Tool drops at pad, NASA checks for shuttle damage

Feb 09, 2011

(AP) -- NASA is checking space shuttle Discovery to see if it was damaged by a dropped tool.

Discovery is supposed to blast off Feb. 24 for the after a delay of nearly four months.

A spokeswoman said Wednesday that a measuring gauge came apart. The tool may have struck Discovery's external fuel tank as it fell. The mishap occurred Tuesday night during repair work.

Spokeswoman Candrea Thomas says the metal gauge is small. It was tethered properly to a worker, but came apart and some pieces fell.

This week, workers are replacing a shuttle seal to prevent another hydrogen gas leak. Leaking gas halted Discovery's countdown in November. Fuel tank cracks contributed to the lengthy delay.

Explore further: Mysteries of space dust revealed

5 /5 (1 vote)
add to favorites email to friend print save as pdf

Related Stories

NASA shooting for Sunday shuttle Discovery launch

Mar 12, 2009

(AP) -- NASA is replacing some space shuttle connections in hopes of plugging a gas leak and launching Discovery to the international space station on Sunday, after delays of more than a month.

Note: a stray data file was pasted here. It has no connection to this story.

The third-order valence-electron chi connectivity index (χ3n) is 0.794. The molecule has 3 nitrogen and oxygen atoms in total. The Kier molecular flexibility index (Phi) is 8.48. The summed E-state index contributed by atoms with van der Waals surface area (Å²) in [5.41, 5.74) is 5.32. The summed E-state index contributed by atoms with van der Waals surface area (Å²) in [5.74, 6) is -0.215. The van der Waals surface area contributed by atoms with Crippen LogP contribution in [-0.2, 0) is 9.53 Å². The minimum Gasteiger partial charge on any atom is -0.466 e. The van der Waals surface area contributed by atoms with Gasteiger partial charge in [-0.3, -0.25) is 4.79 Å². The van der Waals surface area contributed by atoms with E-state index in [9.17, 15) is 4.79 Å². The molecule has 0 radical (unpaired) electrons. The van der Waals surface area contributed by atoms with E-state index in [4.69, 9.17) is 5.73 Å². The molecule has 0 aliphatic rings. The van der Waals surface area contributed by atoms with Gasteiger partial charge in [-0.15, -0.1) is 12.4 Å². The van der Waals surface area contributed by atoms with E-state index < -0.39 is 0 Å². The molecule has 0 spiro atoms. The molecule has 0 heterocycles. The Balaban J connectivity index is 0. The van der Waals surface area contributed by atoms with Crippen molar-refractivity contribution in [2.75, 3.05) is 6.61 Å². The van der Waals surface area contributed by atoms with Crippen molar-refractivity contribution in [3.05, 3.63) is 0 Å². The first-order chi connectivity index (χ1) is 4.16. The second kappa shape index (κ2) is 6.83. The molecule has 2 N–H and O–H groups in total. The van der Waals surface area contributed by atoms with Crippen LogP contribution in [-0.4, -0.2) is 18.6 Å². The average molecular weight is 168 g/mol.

Recommended for you

Mysteries of space dust revealed

12 hours ago

The first analysis of space dust collected by a special collector onboard NASA's Stardust mission and sent back to Earth for study in 2006 suggests the tiny specks open a door to studying the origins of the ...

A guide to the 2014 Neptune opposition season

17 hours ago

Never seen Neptune? Now is a good time to try, as the outermost ice giant world reaches opposition this weekend at 14:00 Universal Time (UT) or 10:00 AM EDT on Friday, August 29th. This means that the distant ...

Informing NASA's Asteroid Initiative: A citizen forum

Aug 28, 2014

In its history, the Earth has been repeatedly struck by asteroids, large chunks of rock from space that can cause considerable damage in a collision. Can we—or should we—try to protect Earth from potentially ...

Image: Rosetta's comet looms

Aug 28, 2014

Wow! Rosetta is getting ever-closer to its target comet by the day. This navigation camera shot from Aug. 23 shows that the spacecraft is so close to Comet 67P/Churyumov-Gerasimenko that it's difficult to ...

User comments : 0